Everyday Activities & Fitness

Everyday Activities & Fitness

Everyday Activities & Fitness
Can performing everyday activities keep you physically fit? You would be surprised at how many calories you burn by doing housekeeping chores, shopping or chasing after children. There are many fitness tricks you can learn by increasing your activity at work, home or vacationing. Burn calories, tone muscles and lose weight in your everyday life.

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    Adding regular physical activity is even more important if you have a disability, since people with disabilities tend to lead less active lifestyles. Regular physical activity can help you develop a stronger heart and stronger lungs and muscles -- and can improve your mental health and ability to do everyday tasks.
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    A , Internal Medicine, answered
    Go in the bathroom and do them so no can see you having fun there. Or, grab two of your friends and do them together with them in the hallway even in the elevator lobby. If worst comes to worst get in the elevator and do a yoga pose as it goes amongst the floors; if someone gets in the elevator while you are doing the pose, what their expression. If she joins you in doing the pose, propose immediately.
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    Sitting for long periods at a desk has been shown to be harmful to your health due to your body’s lack of activity. In fact, some research claims that sitting for eight hours without exercise increases your chances of dying prematurely by 60 percent. While some people opt for standing desks, most office workers have no choice but to tough it out. What to do?

    According to research published in The Lancet, exercising for an hour daily can counteract the detrimental effects of all that sitting. Cancer and heart and artery disease are the maladies most associated with the dangers of prolonged sitting, so if you have predisposition for those illnesses, be proactive and get to the gym as often as possible.
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    A , Fitness, answered

    Anyone can stretch, and it's easy to work stretching into your daily routine. Spend five minutes or so in the morning doing a few light stretches. Then stretch now and then throughout the day to relieve tension or if you've been sitting or standing in one position for long periods. Before going for a walk or a jog or whatever, spend 5 to 10 minutes stretching all of the body's major muscle groups. This will help you warm up and reduce the risk of injuring cold, stiff muscles. During the cool-down after you've finished, use light stretching to help prevent postexercise soreness and keep the muscles supple and ready for the next day.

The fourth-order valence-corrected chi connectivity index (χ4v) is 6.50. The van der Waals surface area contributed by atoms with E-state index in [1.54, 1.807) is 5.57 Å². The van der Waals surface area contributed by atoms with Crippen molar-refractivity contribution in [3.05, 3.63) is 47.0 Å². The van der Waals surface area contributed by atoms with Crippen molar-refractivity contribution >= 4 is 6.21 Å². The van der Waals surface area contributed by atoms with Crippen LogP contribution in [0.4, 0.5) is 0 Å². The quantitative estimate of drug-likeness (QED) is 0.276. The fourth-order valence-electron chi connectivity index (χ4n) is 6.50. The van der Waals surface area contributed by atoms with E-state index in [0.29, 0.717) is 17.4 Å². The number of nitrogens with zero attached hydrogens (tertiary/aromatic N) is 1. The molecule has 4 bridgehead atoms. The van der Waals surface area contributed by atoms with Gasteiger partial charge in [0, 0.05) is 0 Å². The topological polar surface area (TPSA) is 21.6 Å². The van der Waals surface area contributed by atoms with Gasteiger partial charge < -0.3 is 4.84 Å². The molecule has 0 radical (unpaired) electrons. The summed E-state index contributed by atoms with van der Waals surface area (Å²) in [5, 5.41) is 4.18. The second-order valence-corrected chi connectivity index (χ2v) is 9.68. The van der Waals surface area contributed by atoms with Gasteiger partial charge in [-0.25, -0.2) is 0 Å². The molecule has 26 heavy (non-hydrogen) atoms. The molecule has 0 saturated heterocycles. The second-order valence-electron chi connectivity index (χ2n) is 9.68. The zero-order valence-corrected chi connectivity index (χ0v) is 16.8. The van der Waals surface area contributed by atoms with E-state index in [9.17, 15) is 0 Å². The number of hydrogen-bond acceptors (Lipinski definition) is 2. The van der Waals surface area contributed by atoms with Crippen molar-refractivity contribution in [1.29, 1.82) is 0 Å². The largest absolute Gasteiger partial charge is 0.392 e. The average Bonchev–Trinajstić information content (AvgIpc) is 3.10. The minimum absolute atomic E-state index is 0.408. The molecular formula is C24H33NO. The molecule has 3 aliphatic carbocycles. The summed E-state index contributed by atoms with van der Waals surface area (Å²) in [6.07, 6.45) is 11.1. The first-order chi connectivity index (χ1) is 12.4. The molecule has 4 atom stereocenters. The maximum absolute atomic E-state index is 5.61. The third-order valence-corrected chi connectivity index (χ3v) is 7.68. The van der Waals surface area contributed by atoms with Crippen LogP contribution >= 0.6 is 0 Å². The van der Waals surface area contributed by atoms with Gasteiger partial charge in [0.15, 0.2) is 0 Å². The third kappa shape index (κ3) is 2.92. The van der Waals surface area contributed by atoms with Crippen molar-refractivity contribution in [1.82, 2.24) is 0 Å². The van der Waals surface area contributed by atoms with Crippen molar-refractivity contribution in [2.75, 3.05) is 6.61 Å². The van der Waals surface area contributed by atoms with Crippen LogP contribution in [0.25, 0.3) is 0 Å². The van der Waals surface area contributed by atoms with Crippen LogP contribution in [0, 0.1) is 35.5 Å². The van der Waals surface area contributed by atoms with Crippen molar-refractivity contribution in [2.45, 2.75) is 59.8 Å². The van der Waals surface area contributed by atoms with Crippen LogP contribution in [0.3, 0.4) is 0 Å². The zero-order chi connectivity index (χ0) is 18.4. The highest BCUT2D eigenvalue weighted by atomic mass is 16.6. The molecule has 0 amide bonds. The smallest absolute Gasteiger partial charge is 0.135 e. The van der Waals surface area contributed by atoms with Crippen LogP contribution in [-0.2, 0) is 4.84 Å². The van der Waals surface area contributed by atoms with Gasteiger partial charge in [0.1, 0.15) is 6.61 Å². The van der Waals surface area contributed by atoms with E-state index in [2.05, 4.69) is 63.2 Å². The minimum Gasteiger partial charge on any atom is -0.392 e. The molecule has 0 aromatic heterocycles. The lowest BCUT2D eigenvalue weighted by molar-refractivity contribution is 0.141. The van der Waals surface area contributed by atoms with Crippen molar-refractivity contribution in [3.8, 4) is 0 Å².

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    Children inherently love to be active. Playground games such as Hopscotch and Follow the Snake offer great ways to attain cardiorespiratory fitness. By playing these games with children, you’ll burn calories and have fun at the same time!
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    When people think about increasing physical activity, many think about needing a gym to do so. It is much easier than you think!  Just take a look at your daily activities. Do you take the elevator? If so, start using the stairs. When parking your car at stores; park at the back of the parking lot. Do NOT try to find the closest spot. :) If you are on the phone, try standing instead of sitting. You probably have a couple must see TV shows as well. At every commercial do a couple exercises…pushups, planks, bridges, jog in place, squats, jumping jacks, and the list goes on! 

    Just get up and move. What are you waiting for?

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    A , Fitness, answered

    STAGE ONE:  GET MOVING

    Every day, you should be on your feet for at least one hour moving around, using the large muscles of the legs while walking, climbing stairs, working in the garden, shuttling about the kitchen, purposefully strolling about on your lunch hour, or just about anything but sitting quietly in front of a TV. This need not be continuous activity, nor do you need to work up a sweat. What’s important is that you are up on your feet moving about every day and, through the course of a day, accumulate at least 60 minutes of activity.

     

    STAGE TWO:  BREAK A SWEAT

    Once you’ve become accustomed to being up and “puttering about” at least an hour a day, you should gradually begin to add moderate activities to your weekly routine that eventually total at least 30 additional minutes, three times a week. Unlike Stage One activities, Stage Two activities typically are deliberate and planned. These what we often think of as recreational activities such as brisk walking, jogging, cycling, swimming, aerobic dance, or court sports. These activities should be sustained for 30 minutes or longer, they should be continuous, and they should be done at an intensity that brings a bit of sweat to your brow, raises your heart rate, and has you breathing more deeply.